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8 Common Habit Loopholes That Are Holding You Back
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Summary: When you are trying to create a new habit, avoid these 8 habit loopholes that may end up causing you to start the process all over again.

Have you set a goal to start a new habit and a couple weeks (or even days) later found yourself coming up with excuses as to why you don’t have to keep up with that habit? Whether it’s taking one day off or quitting altogether, the key to improving any area of your life is consistency. Once you’re consistent about a habit it becomes just that: a habit. Something that you do every day without even thinking about actually doing it. Just like you brush your teeth every day, take a shower, or make your morning coffee, you can implement more positive habits in your daily life, but you have to stick with it.

  
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Here are some common habit “loopholes” that we create to allow us to skip out on the new behavior, making it harder for us to create a habit. Know that these might happen and watch out for them!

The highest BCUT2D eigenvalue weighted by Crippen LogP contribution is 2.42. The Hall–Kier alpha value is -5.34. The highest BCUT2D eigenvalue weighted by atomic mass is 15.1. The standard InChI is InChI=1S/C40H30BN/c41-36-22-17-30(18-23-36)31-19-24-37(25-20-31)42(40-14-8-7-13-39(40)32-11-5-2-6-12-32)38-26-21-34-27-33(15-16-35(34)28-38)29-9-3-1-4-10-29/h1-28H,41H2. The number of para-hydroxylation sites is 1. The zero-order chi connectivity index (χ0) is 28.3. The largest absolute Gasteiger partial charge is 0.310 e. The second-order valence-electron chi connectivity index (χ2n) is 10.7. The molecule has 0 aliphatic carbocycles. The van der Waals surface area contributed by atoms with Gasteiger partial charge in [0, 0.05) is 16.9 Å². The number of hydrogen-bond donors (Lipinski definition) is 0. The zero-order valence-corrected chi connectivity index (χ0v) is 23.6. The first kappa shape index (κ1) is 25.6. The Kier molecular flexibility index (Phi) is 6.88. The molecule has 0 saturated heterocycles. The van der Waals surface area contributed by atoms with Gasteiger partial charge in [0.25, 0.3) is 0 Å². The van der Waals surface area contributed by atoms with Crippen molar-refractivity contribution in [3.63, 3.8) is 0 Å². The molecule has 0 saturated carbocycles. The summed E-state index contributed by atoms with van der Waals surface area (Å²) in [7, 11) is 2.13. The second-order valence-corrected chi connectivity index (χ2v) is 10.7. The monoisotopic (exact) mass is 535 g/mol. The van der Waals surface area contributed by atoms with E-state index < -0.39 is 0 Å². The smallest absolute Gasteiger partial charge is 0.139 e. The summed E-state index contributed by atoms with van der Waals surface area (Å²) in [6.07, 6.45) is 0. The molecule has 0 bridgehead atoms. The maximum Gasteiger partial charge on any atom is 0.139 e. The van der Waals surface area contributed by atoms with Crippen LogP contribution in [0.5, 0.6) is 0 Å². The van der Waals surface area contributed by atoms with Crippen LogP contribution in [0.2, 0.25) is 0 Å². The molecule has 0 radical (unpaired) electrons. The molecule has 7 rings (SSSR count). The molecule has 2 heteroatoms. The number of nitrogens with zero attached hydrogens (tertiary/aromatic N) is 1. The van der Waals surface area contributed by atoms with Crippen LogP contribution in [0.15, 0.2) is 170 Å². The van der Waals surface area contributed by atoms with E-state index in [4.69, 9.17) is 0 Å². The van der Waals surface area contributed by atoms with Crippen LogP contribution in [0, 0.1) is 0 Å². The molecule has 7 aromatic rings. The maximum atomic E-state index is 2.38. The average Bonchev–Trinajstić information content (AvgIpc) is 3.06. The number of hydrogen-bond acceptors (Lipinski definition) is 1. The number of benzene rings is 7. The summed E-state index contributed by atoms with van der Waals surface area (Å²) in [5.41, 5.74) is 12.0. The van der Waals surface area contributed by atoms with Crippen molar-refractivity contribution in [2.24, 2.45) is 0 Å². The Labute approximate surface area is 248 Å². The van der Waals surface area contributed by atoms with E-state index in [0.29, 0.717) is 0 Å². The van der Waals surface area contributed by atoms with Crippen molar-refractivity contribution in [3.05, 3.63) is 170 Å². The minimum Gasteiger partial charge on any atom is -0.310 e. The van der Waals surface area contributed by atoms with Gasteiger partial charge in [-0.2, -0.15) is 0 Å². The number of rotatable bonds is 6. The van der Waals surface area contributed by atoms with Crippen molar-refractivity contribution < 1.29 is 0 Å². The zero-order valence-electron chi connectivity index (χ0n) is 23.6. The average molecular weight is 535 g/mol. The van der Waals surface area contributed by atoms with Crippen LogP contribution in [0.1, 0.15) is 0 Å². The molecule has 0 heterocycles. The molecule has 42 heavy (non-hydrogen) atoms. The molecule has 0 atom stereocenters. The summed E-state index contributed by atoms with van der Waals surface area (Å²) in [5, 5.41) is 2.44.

1. Vacation loophole. Whether it’s a holiday or you’re out of town on vacation, it’s so easy to say “this doesn’t count” since it’s a special day. It still counts.
  1. Tomorrow loophole. This loophole is where you say, “I’ll start tomorrow” or “I’ll make up for it tomorrow.”
  1. One coin loophole. Based on the concept that one coin everyday can make you rich in the long run, this loophole is where you think one day off won’t make a difference.
  1. Lack of control loophole. You “can’t help yourself,” or “it’s just too tempting!”
  1. False choice loophole. This loophole is where you say you don’t have a choice because of some external factor, like you can’t work out today because you have to stay late at work that evening.
  1. Thinking of others loophole. It’s easy to be influenced by what other people might think or feel: “I don’t want to make so and so uncomfortable,” or “I don’t want to insult the host.”
  1. False assumption loophole. “These cookies have oats in them, I’m sure they’re healthy.”
  1. Reward loophole. This one is where you reward yourself for doing well with the opposite behavior you want to improve: “I’ve eaten so well this week, I can take today off,” or “I’ve done so well with saving money, I can splurge on a new outfit.”

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